The State of Wisconsin has embraced accessible tourism for everyone including physically challenged individuals. This has been included in its new marketing campaign. According to the US Census Bureau, it is expected that the number of people with disabilities will increase by 2030. In 1990, legislation was enacted prohibiting discrimination among people with disabilities in different locations including workplaces, public accommodation and telecommunications as well as public services.
These lead buildings to ensure elevators and ramps were accessible for everyone. There are also additional projects with superb accessible features for people with disabilities that allow people who are physically challenged to go beyond usual. For example, the use of a beach wheelchair allows a person to be taken to the beach’s sandy shores without a problem. This is because the wheelchair can be easily manoeuvred and can even be taken into the water due to its special inflatable tires.
You can find these in the following state parks. This includes Whitefish Dunes, Sturgeon Bay, Harrington Beach, Big Bay and La Pointe, among others. There are also other places that are easily accessible to those who have mobility difficulties. Check out the list below:
American Players Theater, Spring Green
This amphitheater is situated in an outdoor setting. It is a popular place during the summer for visitors. Famous performances conducted here include the Shakespeare classics. A shuttle bus is provided to those who are not able to walk to the quarter-mile uphill hike towards seating. In 2017, a major renovation included a system to assist those who have hearing impairments. Advance notices are also provided prior braille assisted playbills.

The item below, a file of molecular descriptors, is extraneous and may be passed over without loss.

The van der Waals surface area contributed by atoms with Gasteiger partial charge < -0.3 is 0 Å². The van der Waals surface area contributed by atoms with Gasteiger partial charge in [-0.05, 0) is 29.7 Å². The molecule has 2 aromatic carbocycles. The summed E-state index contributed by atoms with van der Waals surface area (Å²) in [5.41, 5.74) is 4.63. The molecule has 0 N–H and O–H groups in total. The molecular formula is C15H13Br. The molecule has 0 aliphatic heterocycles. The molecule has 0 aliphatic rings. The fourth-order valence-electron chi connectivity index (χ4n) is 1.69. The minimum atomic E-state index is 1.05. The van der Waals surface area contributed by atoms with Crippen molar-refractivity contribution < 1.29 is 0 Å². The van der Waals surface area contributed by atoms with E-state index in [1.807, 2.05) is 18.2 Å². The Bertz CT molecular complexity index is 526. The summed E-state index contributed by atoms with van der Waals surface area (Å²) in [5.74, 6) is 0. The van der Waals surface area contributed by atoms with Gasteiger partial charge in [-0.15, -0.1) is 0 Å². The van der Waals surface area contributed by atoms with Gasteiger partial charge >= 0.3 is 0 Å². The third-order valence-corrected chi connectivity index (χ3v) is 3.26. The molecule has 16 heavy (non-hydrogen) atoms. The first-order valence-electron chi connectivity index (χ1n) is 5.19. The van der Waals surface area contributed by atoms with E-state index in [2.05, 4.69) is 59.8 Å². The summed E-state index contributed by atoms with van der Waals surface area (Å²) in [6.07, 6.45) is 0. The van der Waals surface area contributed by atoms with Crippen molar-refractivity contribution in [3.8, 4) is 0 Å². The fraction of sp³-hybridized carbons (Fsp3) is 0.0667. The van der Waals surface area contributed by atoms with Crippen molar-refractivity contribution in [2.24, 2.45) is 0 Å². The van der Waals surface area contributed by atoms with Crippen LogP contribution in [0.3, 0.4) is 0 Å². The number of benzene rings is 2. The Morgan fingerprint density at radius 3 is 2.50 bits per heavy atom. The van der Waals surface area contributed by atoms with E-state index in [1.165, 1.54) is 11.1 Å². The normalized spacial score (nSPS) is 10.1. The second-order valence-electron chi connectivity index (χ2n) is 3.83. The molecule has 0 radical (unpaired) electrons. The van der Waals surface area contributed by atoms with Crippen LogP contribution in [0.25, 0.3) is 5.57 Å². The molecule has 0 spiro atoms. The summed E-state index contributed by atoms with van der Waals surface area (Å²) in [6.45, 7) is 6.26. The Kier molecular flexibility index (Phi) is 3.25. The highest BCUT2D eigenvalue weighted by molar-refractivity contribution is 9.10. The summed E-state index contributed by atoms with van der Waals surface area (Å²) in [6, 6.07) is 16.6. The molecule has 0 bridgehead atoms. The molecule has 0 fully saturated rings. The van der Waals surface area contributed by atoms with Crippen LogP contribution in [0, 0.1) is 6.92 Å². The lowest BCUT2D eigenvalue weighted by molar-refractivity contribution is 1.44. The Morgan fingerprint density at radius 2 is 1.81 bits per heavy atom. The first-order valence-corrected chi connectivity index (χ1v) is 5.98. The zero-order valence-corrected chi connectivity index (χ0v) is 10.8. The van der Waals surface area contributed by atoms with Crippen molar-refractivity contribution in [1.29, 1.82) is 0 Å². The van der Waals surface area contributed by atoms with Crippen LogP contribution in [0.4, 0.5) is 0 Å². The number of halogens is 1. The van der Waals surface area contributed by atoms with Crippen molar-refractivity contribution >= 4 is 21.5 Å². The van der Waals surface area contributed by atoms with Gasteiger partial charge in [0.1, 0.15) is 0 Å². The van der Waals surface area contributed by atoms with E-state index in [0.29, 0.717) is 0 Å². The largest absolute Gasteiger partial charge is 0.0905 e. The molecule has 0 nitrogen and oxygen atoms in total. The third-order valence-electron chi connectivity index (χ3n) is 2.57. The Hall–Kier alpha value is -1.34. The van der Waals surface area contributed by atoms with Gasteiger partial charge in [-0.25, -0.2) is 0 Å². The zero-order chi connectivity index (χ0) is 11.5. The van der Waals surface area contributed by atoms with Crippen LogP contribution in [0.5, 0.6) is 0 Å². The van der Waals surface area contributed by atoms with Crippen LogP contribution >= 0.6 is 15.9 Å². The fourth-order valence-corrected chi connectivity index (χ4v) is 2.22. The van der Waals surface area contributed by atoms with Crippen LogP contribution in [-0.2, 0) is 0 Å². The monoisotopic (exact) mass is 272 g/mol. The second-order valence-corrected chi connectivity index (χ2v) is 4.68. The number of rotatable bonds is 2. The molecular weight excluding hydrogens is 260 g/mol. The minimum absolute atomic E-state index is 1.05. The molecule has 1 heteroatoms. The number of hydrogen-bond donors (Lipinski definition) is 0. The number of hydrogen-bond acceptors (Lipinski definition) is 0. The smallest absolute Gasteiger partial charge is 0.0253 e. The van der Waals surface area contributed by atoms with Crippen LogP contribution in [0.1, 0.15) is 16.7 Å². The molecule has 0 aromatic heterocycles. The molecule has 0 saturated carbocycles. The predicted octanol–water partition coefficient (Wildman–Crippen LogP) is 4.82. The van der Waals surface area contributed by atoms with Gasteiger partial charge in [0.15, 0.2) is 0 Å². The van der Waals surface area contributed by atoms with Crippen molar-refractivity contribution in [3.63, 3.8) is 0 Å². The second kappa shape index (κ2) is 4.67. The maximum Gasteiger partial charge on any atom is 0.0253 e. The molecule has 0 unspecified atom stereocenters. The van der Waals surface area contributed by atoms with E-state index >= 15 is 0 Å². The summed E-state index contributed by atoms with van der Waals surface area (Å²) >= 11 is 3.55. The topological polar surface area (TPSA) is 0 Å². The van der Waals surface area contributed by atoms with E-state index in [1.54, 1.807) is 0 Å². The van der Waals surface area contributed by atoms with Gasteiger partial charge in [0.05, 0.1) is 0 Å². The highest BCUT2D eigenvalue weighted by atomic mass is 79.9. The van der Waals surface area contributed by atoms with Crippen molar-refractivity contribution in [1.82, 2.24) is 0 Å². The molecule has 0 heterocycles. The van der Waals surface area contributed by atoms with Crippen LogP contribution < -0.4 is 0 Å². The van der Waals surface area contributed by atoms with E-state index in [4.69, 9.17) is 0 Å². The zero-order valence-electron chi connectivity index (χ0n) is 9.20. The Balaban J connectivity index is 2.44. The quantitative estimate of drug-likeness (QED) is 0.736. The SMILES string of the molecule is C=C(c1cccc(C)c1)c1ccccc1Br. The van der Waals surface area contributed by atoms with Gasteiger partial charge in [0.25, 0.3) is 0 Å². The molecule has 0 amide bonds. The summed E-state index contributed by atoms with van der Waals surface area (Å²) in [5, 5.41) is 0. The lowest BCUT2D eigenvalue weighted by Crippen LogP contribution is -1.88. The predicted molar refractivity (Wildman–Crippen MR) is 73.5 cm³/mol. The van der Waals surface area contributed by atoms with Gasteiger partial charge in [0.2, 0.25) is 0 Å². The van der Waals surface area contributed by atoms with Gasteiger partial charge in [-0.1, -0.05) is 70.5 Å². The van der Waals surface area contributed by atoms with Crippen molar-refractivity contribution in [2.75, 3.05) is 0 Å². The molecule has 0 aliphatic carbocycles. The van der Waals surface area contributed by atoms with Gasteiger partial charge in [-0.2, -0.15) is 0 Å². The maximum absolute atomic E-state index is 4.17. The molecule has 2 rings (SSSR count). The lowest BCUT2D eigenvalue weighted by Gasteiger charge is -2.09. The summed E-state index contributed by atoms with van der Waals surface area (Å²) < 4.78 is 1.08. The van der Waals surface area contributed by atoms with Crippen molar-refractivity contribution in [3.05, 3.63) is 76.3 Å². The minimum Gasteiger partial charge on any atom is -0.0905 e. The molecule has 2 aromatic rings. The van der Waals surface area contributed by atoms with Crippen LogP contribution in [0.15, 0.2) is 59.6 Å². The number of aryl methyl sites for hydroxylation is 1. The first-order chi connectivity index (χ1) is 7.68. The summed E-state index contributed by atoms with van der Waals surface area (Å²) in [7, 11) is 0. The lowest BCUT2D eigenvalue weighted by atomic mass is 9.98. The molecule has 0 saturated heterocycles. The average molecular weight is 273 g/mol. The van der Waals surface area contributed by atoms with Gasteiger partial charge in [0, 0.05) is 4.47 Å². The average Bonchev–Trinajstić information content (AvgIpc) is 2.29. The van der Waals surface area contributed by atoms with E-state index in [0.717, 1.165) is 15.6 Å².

Located in Petzke Park, 3100 14th Ave, Kenosha, you can enjoy the all-accessible play areas of the Dream Playground. They feature a special key-activated wheelchair swing that allows you to do similarly to how a count-high back and side-by swing operates. Their merry-go-round is also accessible so you won’t have any problem riding it at all. Braille and sign-language reminders are also in place to remind you where you are in the area.
Fishing Has No Boundaries available statewide
This initiative is based in Hayward. It is intended for people who are physically challenged to go for a boat ride and enjoy fishing. Volunteers lend their boats. They also offer to teach fishing skills upon request or booking a prior schedule. This project was launched in the 80s and has a lot of chapters nationwide. In Wisconsin, there are 7 chapters found in Chippewa Valley, Hayward, Milwaukee, Eagle River, Madison, Fond du Lac and St. Croix Valley.
Fox-Wisconsin Heritage Parkway
This project is actually a celebration of both cultural heritage and accessibility for everyone. Two of the best rivers in Wisconsin namely Green Bay and Prairie du Chien are involved in this initiative. The first stage of this project is looking to install about 21 water landings. This will be accessible even to people who are physically challenged. Watercraft boarding will be made easier as wheelchair-height bench seats with dual handrails are made available. Rollers are also installed to let you slide into a kayak.
Leigh Yawkey Woodson Art Museum
Found in Wausau, this exhibit is open to visitors with carers or companions. The museum is best known for its “Birds in Art Exhibit” featuring different contemporary bird representation art. It is also open for the visually impaired thanks to the Art Beyond Sight initiative. By the end of the tour, participants can make their own art as well.